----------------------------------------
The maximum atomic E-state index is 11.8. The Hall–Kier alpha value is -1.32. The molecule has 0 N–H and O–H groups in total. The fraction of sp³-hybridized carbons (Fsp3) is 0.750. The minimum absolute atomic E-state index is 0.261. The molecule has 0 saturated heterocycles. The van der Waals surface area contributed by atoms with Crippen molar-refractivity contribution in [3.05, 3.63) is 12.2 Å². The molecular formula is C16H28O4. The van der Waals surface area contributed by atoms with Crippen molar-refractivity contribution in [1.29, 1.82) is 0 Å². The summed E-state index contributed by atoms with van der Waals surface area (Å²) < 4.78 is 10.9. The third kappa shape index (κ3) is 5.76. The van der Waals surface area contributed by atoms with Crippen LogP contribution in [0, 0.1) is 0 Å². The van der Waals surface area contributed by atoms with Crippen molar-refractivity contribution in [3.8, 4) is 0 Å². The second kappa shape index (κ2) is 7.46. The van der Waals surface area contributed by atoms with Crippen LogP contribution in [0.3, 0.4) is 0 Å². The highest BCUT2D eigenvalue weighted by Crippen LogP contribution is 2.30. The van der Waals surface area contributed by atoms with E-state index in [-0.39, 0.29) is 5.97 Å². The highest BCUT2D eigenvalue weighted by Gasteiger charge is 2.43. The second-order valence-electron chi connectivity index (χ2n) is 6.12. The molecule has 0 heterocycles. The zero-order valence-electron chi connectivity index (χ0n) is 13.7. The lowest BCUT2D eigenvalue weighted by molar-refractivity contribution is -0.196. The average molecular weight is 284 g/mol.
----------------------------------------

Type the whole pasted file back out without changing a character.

The maximum atomic E-state index is 11.8. The Hall–Kier alpha value is -1.32. The molecule has 0 N–H and O–H groups in total. The fraction of sp³-hybridized carbons (Fsp3) is 0.750. The minimum absolute atomic E-state index is 0.261. The molecule has 0 saturated heterocycles. The van der Waals surface area contributed by atoms with Crippen molar-refractivity contribution in [3.05, 3.63) is 12.2 Å². The molecular formula is C16H28O4. The van der Waals surface area contributed by atoms with Crippen molar-refractivity contribution in [1.29, 1.82) is 0 Å². The summed E-state index contributed by atoms with van der Waals surface area (Å²) < 4.78 is 10.9. The third kappa shape index (κ3) is 5.76. The van der Waals surface area contributed by atoms with Crippen LogP contribution in [0, 0.1) is 0 Å². The van der Waals surface area contributed by atoms with Crippen molar-refractivity contribution in [3.8, 4) is 0 Å². The second kappa shape index (κ2) is 7.46. The van der Waals surface area contributed by atoms with Crippen LogP contribution in [0.3, 0.4) is 0 Å². The highest BCUT2D eigenvalue weighted by Crippen LogP contribution is 2.30. The van der Waals surface area contributed by atoms with E-state index in [-0.39, 0.29) is 5.97 Å². The highest BCUT2D eigenvalue weighted by Gasteiger charge is 2.43. The second-order valence-electron chi connectivity index (χ2n) is 6.12. The molecule has 0 heterocycles. The zero-order valence-electron chi connectivity index (χ0n) is 13.7. The lowest BCUT2D eigenvalue weighted by molar-refractivity contribution is -0.196. The average molecular weight is 284 g/mol.